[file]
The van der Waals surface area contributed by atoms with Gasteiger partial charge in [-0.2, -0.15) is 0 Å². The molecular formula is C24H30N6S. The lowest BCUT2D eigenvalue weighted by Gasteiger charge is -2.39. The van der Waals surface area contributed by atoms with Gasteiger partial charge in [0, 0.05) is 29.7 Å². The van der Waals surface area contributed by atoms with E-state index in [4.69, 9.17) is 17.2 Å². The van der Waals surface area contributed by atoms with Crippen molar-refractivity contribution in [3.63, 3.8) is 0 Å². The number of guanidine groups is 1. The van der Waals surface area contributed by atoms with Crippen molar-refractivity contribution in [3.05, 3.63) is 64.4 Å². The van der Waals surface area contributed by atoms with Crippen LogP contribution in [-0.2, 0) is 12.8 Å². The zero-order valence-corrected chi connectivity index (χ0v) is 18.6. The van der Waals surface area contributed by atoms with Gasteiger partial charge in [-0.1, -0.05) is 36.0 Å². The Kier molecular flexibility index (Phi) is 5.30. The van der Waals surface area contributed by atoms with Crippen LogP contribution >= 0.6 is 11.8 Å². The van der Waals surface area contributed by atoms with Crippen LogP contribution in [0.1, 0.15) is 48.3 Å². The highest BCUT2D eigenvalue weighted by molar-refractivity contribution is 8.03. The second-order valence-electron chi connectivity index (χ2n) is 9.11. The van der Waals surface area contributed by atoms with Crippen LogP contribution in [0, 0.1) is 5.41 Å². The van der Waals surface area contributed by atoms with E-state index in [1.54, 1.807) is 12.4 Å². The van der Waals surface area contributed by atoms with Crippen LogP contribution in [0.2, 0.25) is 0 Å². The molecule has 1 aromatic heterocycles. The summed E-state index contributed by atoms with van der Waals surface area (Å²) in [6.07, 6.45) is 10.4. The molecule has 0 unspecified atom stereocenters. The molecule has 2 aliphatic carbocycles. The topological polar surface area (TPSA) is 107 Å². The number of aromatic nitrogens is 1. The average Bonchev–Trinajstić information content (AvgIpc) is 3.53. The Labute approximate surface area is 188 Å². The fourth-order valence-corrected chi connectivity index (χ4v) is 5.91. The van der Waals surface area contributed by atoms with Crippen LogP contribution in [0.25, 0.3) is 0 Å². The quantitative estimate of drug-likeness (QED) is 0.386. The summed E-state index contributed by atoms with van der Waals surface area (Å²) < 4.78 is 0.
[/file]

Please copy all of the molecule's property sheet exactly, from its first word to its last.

The van der Waals surface area contributed by atoms with Gasteiger partial charge in [-0.2, -0.15) is 0 Å². The molecular formula is C24H30N6S. The lowest BCUT2D eigenvalue weighted by Gasteiger charge is -2.39. The van der Waals surface area contributed by atoms with Gasteiger partial charge in [0, 0.05) is 29.7 Å². The van der Waals surface area contributed by atoms with E-state index in [4.69, 9.17) is 17.2 Å². The van der Waals surface area contributed by atoms with Crippen molar-refractivity contribution in [3.63, 3.8) is 0 Å². The number of guanidine groups is 1. The van der Waals surface area contributed by atoms with Crippen molar-refractivity contribution in [3.05, 3.63) is 64.4 Å². The van der Waals surface area contributed by atoms with Crippen LogP contribution in [-0.2, 0) is 12.8 Å². The zero-order valence-corrected chi connectivity index (χ0v) is 18.6. The van der Waals surface area contributed by atoms with Gasteiger partial charge in [-0.1, -0.05) is 36.0 Å². The Kier molecular flexibility index (Phi) is 5.30. The van der Waals surface area contributed by atoms with Crippen LogP contribution >= 0.6 is 11.8 Å². The van der Waals surface area contributed by atoms with Crippen LogP contribution in [0.1, 0.15) is 48.3 Å². The highest BCUT2D eigenvalue weighted by molar-refractivity contribution is 8.03. The second-order valence-electron chi connectivity index (χ2n) is 9.11. The van der Waals surface area contributed by atoms with Crippen LogP contribution in [0, 0.1) is 5.41 Å². The van der Waals surface area contributed by atoms with E-state index in [1.54, 1.807) is 12.4 Å². The van der Waals surface area contributed by atoms with Crippen LogP contribution in [0.2, 0.25) is 0 Å². The molecule has 1 aromatic heterocycles. The summed E-state index contributed by atoms with van der Waals surface area (Å²) in [6.07, 6.45) is 10.4. The molecule has 0 unspecified atom stereocenters. The molecule has 2 aliphatic carbocycles. The topological polar surface area (TPSA) is 107 Å². The number of aromatic nitrogens is 1. The average Bonchev–Trinajstić information content (AvgIpc) is 3.53. The Labute approximate surface area is 188 Å². The fourth-order valence-corrected chi connectivity index (χ4v) is 5.91. The van der Waals surface area contributed by atoms with Crippen LogP contribution in [0.25, 0.3) is 0 Å². The quantitative estimate of drug-likeness (QED) is 0.386. The summed E-state index contributed by atoms with van der Waals surface area (Å²) < 4.78 is 0.